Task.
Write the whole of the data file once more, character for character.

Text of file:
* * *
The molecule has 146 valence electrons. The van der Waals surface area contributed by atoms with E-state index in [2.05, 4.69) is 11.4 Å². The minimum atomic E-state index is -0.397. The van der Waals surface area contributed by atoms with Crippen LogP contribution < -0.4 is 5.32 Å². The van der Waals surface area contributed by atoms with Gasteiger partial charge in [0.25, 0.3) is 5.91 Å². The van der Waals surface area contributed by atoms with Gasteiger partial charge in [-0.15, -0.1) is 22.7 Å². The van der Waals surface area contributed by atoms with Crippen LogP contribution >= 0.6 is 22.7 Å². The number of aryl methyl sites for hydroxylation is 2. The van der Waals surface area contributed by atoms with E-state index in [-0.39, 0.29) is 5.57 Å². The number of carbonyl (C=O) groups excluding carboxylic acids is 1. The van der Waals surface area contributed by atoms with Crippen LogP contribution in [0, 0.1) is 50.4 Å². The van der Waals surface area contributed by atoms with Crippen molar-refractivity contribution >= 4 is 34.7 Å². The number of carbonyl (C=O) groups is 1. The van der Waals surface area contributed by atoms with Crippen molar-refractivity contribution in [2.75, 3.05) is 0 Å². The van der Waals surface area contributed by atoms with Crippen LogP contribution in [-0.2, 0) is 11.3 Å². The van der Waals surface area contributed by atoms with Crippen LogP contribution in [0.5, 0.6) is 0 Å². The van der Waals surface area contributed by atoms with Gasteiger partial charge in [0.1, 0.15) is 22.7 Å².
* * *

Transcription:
The molecule has 146 valence electrons. The van der Waals surface area contributed by atoms with E-state index in [2.05, 4.69) is 11.4 Å². The minimum atomic E-state index is -0.397. The van der Waals surface area contributed by atoms with Crippen LogP contribution < -0.4 is 5.32 Å². The van der Waals surface area contributed by atoms with Gasteiger partial charge in [0.25, 0.3) is 5.91 Å². The van der Waals surface area contributed by atoms with Gasteiger partial charge in [-0.15, -0.1) is 22.7 Å². The van der Waals surface area contributed by atoms with Crippen LogP contribution >= 0.6 is 22.7 Å². The number of aryl methyl sites for hydroxylation is 2. The van der Waals surface area contributed by atoms with E-state index in [-0.39, 0.29) is 5.57 Å². The number of carbonyl (C=O) groups excluding carboxylic acids is 1. The van der Waals surface area contributed by atoms with Crippen LogP contribution in [0, 0.1) is 50.4 Å². The van der Waals surface area contributed by atoms with Crippen molar-refractivity contribution >= 4 is 34.7 Å². The number of carbonyl (C=O) groups is 1. The van der Waals surface area contributed by atoms with Crippen molar-refractivity contribution in [2.75, 3.05) is 0 Å². The van der Waals surface area contributed by atoms with Crippen LogP contribution in [-0.2, 0) is 11.3 Å². The van der Waals surface area contributed by atoms with Crippen LogP contribution in [0.5, 0.6) is 0 Å². The van der Waals surface area contributed by atoms with Gasteiger partial charge in [0.1, 0.15) is 22.7 Å².